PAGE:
Toyota loyalists have been relishing the aftermarket goodies available for the third-generation Tacoma. Since the current model launched in 2015, the aftermarket companies have ramped up an array of functional products from suspension upgrades to armor protection. Now, if we could only get a factory TRD supercharger for the mildly-powered 3.5L V-6, we’d be ecstatic!
For the build at hand, we chose a ’17 Toyota Tacoma 4x4 TRD Sport longbed with the 140.6-inch wheelbase. We camp a ton, so the longbed was key to our purchasing decision and has enough room for all of our gear. But, stout bumpers and rocker protection are lacking on the new Taco. The factory front bumper cover is formed plastic and behind the cover is injected foam, mainly for crash protection. It’s pretty wimpy! The rocker panels have zero protection and are completely exposed to the elements and would cave in at the first soccer ball-sized rocks they contact. And finally, the factory rear bumper is, well, it’s there.
For the ’15-current Toyota Tacoma, Off Camber Fabrications (OCF) manufactures a slick modular front and rear bumper, as well as a solid rocker guard. The front bumper is a five-piece bolt-together unit that requires minor trimming to the front fascia. The main front section of the OCF front bumper, below the grille, allows the placement of a 28-inch Rigid Industries E-Series spot/flood combo LED lightbar. The tubular corners offer up enough room to place two 3-inch square Rigid Dually flood and spot LEDs on each side. This truck will light up the night.
The longbed is great for utility, but the added wheelbase puts the rocker panels in harm’s way off-road. OCF manufactures modular (two-piece) rocker guards that bolt up to the framerails without any modifications. They’re heavy-duty and will protect the rocker panels from crunching on terra firma.
Beginning at the front, we removed the entire factory bumper cover and disconnected the factory fog light wiring. The lower aluminum crossmember unbolts and the factory holes are then utilized for the Off Camber Fabrication (OCF) bumper.
To manage the multiple LED lights and future electrical demands, we installed Precision Designs’ newest sPOD on the Tacoma. The sPOD includes a switch panel, harness, and distribution center. There’s no need to splice into the factory wiring and potentially void your truck’s warranty. Most of your electronics will simply bypass the battery, such as; lights, fridge/freezer, race radio, and so on.
Duval Offroad Designs in Newbury Park, California, handled the installation chores, but all of the OCF parts we installed can be bolted up in your driveway with simple tools. Follow along as we hit the installation highlights of these products on our ’17 Taco in preparation for some serious overlanding. As Toyota suggests, “Let’s go places!”
OCF includes a template to cut the front fender and bumper cap in order to line up with the new front bumper. There’s little room for error, so exact placement is critical.
The lower half of the bumper cap is discarded. Make sure to measure twice and cut once. It takes a steady hand, but as long as you don’t flinch, you’ll make a straight cut.
OCF’s front modular bumper ships in four pieces, which significantly reduces shipping costs. The tubular corner sections are manufactured from 1.75-inch-thick tubing, along with 10-gauge steel mounting brackets. The 12-gauge steel center section protects vulnerable components.
The center section and corners are adjustable, enabling you to line them up to the grill and the trimmed factory plastic cover, below the headlights.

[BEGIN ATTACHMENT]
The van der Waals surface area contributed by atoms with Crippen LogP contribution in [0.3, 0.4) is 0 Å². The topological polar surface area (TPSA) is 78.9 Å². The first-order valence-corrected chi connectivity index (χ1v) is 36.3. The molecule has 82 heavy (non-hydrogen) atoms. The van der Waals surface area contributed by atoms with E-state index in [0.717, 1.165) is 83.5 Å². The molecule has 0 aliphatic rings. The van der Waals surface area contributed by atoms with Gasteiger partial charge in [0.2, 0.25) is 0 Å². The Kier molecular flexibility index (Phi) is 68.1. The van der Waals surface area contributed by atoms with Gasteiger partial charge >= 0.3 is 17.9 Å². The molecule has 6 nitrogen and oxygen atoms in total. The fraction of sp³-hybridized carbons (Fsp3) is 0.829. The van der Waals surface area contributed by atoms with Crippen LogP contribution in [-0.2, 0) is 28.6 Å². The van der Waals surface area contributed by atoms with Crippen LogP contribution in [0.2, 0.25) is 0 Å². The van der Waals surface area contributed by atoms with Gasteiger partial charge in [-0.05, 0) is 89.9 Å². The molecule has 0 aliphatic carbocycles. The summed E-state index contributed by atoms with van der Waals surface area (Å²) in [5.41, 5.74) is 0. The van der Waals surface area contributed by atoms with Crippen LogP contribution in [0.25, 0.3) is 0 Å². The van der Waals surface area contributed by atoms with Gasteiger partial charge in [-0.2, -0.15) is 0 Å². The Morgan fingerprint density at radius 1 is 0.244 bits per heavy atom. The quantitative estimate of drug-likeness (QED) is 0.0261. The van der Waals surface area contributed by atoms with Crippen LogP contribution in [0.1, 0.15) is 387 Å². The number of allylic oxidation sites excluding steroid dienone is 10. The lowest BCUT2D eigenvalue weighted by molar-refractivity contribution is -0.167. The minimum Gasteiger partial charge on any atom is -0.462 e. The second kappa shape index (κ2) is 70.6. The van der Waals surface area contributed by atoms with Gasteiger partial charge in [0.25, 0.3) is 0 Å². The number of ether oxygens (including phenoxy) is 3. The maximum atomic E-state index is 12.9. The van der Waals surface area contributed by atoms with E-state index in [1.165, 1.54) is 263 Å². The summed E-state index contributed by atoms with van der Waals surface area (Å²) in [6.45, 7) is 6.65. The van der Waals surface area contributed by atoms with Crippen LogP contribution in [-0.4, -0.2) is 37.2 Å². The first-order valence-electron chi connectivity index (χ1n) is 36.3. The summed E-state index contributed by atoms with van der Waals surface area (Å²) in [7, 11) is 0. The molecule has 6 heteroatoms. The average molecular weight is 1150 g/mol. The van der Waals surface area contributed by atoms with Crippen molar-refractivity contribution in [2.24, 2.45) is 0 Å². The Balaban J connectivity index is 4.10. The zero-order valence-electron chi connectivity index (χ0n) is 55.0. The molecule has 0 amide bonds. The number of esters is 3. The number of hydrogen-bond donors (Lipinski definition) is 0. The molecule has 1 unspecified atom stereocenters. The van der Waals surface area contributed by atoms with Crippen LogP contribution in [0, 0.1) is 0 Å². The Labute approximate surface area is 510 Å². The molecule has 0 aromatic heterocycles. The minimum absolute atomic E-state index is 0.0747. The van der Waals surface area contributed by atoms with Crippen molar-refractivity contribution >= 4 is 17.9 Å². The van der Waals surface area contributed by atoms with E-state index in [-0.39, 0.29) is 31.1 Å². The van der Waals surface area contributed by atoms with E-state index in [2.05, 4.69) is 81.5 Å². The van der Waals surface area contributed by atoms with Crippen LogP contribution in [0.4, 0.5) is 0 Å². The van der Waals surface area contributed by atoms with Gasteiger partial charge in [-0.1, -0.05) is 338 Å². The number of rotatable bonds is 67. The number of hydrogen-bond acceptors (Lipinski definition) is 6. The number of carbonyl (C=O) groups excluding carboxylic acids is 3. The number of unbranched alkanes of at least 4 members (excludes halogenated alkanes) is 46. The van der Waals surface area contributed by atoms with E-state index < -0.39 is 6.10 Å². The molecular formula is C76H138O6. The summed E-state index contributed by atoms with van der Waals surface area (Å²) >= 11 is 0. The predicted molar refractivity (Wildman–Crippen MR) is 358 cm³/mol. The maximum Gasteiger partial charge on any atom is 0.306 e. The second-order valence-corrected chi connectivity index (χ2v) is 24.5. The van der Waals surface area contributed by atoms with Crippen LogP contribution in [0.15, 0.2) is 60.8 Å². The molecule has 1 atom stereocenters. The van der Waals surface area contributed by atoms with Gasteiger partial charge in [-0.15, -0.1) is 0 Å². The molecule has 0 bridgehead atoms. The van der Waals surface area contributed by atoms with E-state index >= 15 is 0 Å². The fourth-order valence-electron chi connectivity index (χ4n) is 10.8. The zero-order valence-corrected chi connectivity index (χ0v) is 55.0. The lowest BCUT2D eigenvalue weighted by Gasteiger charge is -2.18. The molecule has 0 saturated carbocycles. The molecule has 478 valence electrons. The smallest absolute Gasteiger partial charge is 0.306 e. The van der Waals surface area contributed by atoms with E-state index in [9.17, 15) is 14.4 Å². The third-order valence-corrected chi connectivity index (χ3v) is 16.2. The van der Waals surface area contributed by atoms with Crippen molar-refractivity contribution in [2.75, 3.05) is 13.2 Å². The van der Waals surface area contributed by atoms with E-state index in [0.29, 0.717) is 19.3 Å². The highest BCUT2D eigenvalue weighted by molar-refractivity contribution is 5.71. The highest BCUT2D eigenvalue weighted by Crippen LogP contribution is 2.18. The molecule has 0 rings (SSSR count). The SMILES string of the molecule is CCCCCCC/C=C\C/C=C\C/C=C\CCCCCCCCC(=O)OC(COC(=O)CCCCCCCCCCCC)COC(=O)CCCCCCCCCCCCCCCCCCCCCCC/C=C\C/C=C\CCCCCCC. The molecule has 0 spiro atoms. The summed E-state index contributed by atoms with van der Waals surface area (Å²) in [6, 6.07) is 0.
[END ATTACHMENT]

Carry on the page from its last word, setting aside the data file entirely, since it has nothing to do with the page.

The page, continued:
The factory skidplate on the Tacoma is wafer thin and we’ve already customized it with an obstacle. The OCF skidplate is manufactured with heavy-duty 12-gauge solid steel and it bolts up to the factory location protecting the underbelly from rock rubs.
Rigid Industries’ 3-inch square Dually LEDs fill the void in the tubular corners, with one spot and one flood on each side. Each Dually puts out 1,568 raw lumens and only draws 1.45 amps. The center section is set up to accept Rigid’s 28-inch E-Series LED combo LED lightbar, which puts out a whopping 12,880 raw lumens and only draws 11.16 amps.
To avoid frying the factory electrical system, we installed sPOD Source SE by Precision Designs, with their new HD switch system. The sPOD Source SE is a fully programmable digital CAN-Bus controlled system. It has eight circuits rated @30 amps @12.5 vdc per circuit and an “End-User” friendly terminal block for attaching accessories, such as lights, race radio, portable fridge and more.
OCF’s rear bumper ships in two pieces and bolts up to the factory mounting location. Thick-walled 1.75-inch-diameter tubing and heavy-duty 10-gauge steel mounting brackets are included. Also included are mounting tabs for the factory backup sensors (if factory optioned) and additional reverse lighting.
Once installed, the rear OCF bumper flows nicely with the factory rear quarter panels and tailgate. The factory towing components stay functional.
OCF’s rock rails are designed as two-piece units and bolt together at the center section. OCF manufactures two rock rail options, a shortbed and longbed version. The rails bolt on, using existing holes and cradles to the frame. With the longbed Tacoma, the wheelbase extends to 140.6 inches, which is a lot of real estate to expose on the rocker panels, so the OCF rock rails have them covered.
The rock rails attach to four locations on each framerail, ensuring a solid base. The front mount on each rock rail utilizes a stout body pad on each side of the truck, located behind the front wheelwells, with three bolts for a secure connection.
The three remaining mounts on each rock rail attach with inner brackets that wrap around each framerail and are bolted using the supplied hardware. Once torqued to spec, the rock rails are ready to take some serious abuse.
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